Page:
Haunting in Hopewell
By Caitlin Davis, Senior Staff Writer
Nov 4, 2013, 12:20
CAITLIN DAVIS/HOPEWELL NEWS/NEWS-PATRIOT Chris Balassone,with Tri-City Paranormal, leads visitors through a “haunted” tale.
HOPEWELL — The vacant store front at 232 E. Broadway in downtown Hopewell has a tragic history. In 1946, it housed a flower shop owned by Ms. Powell, whose daughter, Samantha, 7, was a constant presence. Soon the mother and daughter were the characters in a horrific story that still haunts the downtown.
One night, Ms. Powell was in the shop with her daughter and through a fit of forgetfulness, had to run out to her car. Though she only gone for a few moments, she came back to her daughter’s screams and to find Samantha’s throat cut. The days passed and Ms. Powell fell into a deeper and deeper depression.
A client of the flower shop came by one morning to find the door locked, all the lights out and Ms. Powell’s car still parked outside. Knowing that something was not right, she called the Hopewell police to come investigate. After gaining entry into the shop, the police found Ms. Powell had hung herself in the back room of the shop with a rope.
“What we’re trying to figure out is, the case was never solved, is it that Ms. Powell killed Samantha and then killed herself because she couldn’t deal with it or was it someone else that killed Samantha,” Chris Balassone, group director for Tri-City Paranormal, asked the visitors to the haunted house. Suddenly a bang comes from the corner of the room, prompting screams.
With all the lights out, except for the small light coming from Balassone’s flashlight, the group made its way through the building, watching Balassone conduct an investigation to find out what haunts 232 E. Broadway. Creaks in the attic, objects falling off shelves, bangs and booms off the walls and haunted laughter filled the store as group went through the investigation.
The lights come on and suddenly the story changes.
“I like that they had a story behind it. It got you interested,” said Evan Kaufman, director of the Hopewell Downtown Partnership. “I think storytelling is a lost art. Everybody loves to hear a good story and I think they came up with a good story.”
Though the terror felt by visitors was real, the bumps, the creaks, the haunts and the story of Ms. Powell and Samantha, were all staged by Tri-City Paranormal for the Halloween season. On Wednesday night, Tri-City Paranormal led visitors through the house, teaching them about how they conduct a real paranormal investigation, even demonstrating how they use their equipment, but used the story and noises to add a tinge of terror.
With the help of Lisa Wiggins, owner of Gardener’s Gate in Hopewell, Kaufman brought the night of haunts to downtown. Wiggins, who has worked with the group before and enjoys the world of the paranormal, even became part of the story, hiding in the attic waiting to scare visitors as they walked through the building.
Tyler Adams, tech specialist with the group, came up with the story and spent time figuring out how to bring the haunted element. Adams, along with other members of the group, hid in all corners of the building, using simple items, like a pole and fishing wire, to create loud bumps, and creaking doors. Both Balassone and Adams said that this haunted house was different from what many people frequent on Halloween.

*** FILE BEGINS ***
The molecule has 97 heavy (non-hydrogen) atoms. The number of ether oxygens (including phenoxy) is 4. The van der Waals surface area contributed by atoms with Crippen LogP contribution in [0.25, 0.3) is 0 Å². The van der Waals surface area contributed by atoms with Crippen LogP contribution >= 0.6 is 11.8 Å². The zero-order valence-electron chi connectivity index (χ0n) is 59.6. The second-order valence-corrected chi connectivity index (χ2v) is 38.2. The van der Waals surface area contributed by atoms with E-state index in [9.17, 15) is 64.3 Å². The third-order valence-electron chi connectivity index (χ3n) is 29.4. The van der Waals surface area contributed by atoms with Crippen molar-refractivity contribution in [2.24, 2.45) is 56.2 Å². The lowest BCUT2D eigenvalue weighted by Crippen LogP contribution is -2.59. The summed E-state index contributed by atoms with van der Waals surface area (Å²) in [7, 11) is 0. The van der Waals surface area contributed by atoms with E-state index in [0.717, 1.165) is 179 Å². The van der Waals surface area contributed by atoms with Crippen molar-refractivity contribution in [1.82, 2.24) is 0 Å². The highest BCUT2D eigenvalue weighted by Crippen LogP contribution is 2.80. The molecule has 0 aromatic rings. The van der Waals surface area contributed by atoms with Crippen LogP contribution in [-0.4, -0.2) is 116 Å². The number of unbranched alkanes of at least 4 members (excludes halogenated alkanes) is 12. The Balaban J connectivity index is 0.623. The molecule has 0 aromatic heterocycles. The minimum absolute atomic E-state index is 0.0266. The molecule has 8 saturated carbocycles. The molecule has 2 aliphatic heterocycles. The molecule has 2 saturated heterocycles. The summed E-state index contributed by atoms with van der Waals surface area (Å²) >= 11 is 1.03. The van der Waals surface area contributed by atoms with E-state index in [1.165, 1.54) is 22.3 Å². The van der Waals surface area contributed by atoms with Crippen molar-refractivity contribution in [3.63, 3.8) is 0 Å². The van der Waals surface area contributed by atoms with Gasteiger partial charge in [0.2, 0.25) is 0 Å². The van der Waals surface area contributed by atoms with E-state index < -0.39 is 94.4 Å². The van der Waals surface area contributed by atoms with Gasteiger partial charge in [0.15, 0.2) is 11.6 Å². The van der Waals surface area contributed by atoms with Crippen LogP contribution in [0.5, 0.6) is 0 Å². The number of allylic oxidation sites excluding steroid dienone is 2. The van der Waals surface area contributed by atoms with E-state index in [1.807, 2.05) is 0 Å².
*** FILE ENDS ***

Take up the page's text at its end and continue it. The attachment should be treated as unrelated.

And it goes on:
“When you go to a haunted house, you know there’s going to be blood, gore, guts and people will jump out,” Adams said. “The best part is how we do this. We take stuff from our real situations, situations where if this would have happened that would have scared the mess out of me. That’s what we try to bring to the table, what would scare us and that’s what we try to stage.”
Balassone said haunted houses bring “shock and awe.” He said that night is was all about “dark and quiet.”
“It’s more messing with your mind than your surroundings,” Balassone said. “We let you do it to yourself. We don’t do a whole lot.”
Michelle Holsopple and her husband, Jay, were on one group tour of the house and came out with smiles, though Michelle did admit she screamed quite a few times.
“There wasn’t anything that was predictable,” Michelle said.
Between the two, Jay is the bigger fan of the bumps in the night and enjoyed the haunted house, noting his favorite part was seeing his wife jump and get scared.
“The last time she squeezed my hand that hard, she was having a baby,” Jay said.
Tri-City Paranormal, who is based in Central Virginia, was formed in 2004 and since that time, the group has conducted free paranormal investigations for clients all over the state.
A year ago, the group became part of Ideal Event Management, and in that time have been traveling all over to places like New York and Georgia, teaching people about paranormal investigations. Soon, the group will be coming back to Hopewell to investigate a staple building in the community.
“We’re getting ready to do an investigation when the Beacon [Theatre] opens up,” Balassone said. “We’re going to do some things over there with them and a couple of investigations we’re getting ready to line up for the rest of the year.”
CAITLIN DAVIS/HOPEWELL NEWS/NEWS-PATRIOT Tyler Adams with Tri-City Paranormal leads visitors through a “haunted” tale.
Even though Kaufman said he is a difficult person to scare, he hopes to expand on the haunted house next year.
“Hopefully in the years coming we’ll have events on each of the holidays and we’ll do it bigger and better, have monthly promos going on along with other festivals … start to recreate the downtown as the center of social activity,” Kaufman said.